In his Independence Day address last August, the prime minister decried the “chalta hai” culture in the nation and called upon the people, especially the youth, to embrace a “badal sakta hai” attitude. The prime minister hit not just the right button, but exactly the right button. Yet, in a nation inured to platitudes from leaders, this one too might get lost in the flood. That will be a pity. If acted upon, the prime minister’s message has the potential to profoundly change the quality of everyday life of Indians.
So, what is the “chalta hai” attitude? We all know it; after all, we experience it all the time as we go about our everyday lives. Yet it is difficult to define it. Perhaps a phrase will better capture its essence: “It’s okay. Don’t sweat. This is India. We are like that only.” It is a mindset that not only accepts but internalises tardiness, lack of a work ethic, ineptitude, indifference, inefficiency, indiscipline and even corruption and crime. Some societies, notably the Japanese, are zero tolerance; we are the exact opposite.
Our public toilets are filthy; it’s okay. We cut corners in everything we do; it’s okay. We don’t give way to an ambulance on the street; it’s okay. We are pathologically incapable of standing in a queue, being on time or keeping a promised delivery schedule; it’s okay. We build world class expressways and look on nonchalantly as people drive on the wrong side. Our nonchalance extends to deeper issues. Fifty children die for want of oxygen in a Gorakhpur hospital; 22 commuters die in a stampede on a suburban railway bridge; 30 people die in the rioting that follows the arrest of a godman. We accept all this and move on. Someone blatantly puts a bounty on the head of an actress who essayed the lead role in a movie that allegedly distorted our history. We shrug that off as par for the course.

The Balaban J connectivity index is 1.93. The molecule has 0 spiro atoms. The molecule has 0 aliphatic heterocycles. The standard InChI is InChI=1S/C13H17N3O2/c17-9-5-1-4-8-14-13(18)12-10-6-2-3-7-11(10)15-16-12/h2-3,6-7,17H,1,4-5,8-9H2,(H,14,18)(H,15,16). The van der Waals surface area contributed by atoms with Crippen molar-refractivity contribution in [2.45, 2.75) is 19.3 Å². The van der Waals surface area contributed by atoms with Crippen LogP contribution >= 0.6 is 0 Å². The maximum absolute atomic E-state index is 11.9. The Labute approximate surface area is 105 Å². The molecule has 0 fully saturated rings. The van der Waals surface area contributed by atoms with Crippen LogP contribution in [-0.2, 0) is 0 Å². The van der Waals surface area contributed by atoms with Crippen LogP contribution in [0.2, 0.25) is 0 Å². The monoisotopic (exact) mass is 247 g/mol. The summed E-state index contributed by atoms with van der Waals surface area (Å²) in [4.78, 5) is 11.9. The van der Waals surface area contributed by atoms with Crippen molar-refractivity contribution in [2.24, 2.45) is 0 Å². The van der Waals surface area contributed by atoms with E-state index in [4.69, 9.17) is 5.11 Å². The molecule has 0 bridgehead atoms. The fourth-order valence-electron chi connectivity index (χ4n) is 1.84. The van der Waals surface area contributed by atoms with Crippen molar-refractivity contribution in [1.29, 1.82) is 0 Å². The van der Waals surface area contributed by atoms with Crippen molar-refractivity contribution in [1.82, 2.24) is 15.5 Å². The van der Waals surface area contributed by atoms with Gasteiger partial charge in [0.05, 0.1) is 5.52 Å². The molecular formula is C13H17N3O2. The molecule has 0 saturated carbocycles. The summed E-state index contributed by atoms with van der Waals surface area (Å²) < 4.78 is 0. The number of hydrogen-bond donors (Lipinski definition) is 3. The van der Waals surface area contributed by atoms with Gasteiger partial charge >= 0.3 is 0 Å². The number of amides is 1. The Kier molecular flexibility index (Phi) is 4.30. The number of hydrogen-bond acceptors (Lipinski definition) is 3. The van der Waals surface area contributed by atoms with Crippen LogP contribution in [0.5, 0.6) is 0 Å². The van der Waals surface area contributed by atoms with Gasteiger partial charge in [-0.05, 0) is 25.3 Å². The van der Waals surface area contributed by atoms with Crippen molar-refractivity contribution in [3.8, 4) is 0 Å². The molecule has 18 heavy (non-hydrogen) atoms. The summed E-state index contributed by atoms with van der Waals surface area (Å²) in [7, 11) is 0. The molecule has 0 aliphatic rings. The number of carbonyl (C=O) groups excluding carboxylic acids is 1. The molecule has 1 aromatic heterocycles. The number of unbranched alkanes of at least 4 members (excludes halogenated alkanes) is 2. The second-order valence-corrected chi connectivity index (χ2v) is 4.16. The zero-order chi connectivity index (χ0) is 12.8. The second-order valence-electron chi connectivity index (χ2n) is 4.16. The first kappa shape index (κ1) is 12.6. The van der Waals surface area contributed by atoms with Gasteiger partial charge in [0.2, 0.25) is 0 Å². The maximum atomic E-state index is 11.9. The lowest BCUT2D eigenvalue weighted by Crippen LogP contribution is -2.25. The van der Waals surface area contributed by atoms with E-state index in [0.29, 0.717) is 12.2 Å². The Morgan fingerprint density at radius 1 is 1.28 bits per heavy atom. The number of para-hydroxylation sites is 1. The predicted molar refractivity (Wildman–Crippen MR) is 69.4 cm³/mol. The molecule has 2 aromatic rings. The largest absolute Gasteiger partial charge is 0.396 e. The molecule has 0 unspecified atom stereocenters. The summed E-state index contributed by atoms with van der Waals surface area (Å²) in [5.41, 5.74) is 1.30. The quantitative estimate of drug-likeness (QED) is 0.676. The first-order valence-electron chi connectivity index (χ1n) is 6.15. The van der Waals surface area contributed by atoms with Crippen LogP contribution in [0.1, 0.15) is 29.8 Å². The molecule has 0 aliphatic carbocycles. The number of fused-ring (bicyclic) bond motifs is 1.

Moving from “chalta hai” to “badal sakta hai” means a cultural change which, by its very nature, is a long haul. It needs a people’s movement; the government can at most be a catalyst. The purpose of this article is not to put forward a citizen’s charter for that. We are attempting something less ambitious but important: How can the IAS fraternity begin acting on the prime minister’s exhortation by setting an example?
Many people will find the very idea of the IAS leading the fight against “chalta hai” preposterous. The IAS is, in fact, seen as the embodiment of all that is wrong in the country. It is at centre of the callousness, venality and corruption that define our governance. To believe that the IAS will fight to bring down a system that it carefully built and nurtured over the years to further its narrow self-interest is simply ludicrous.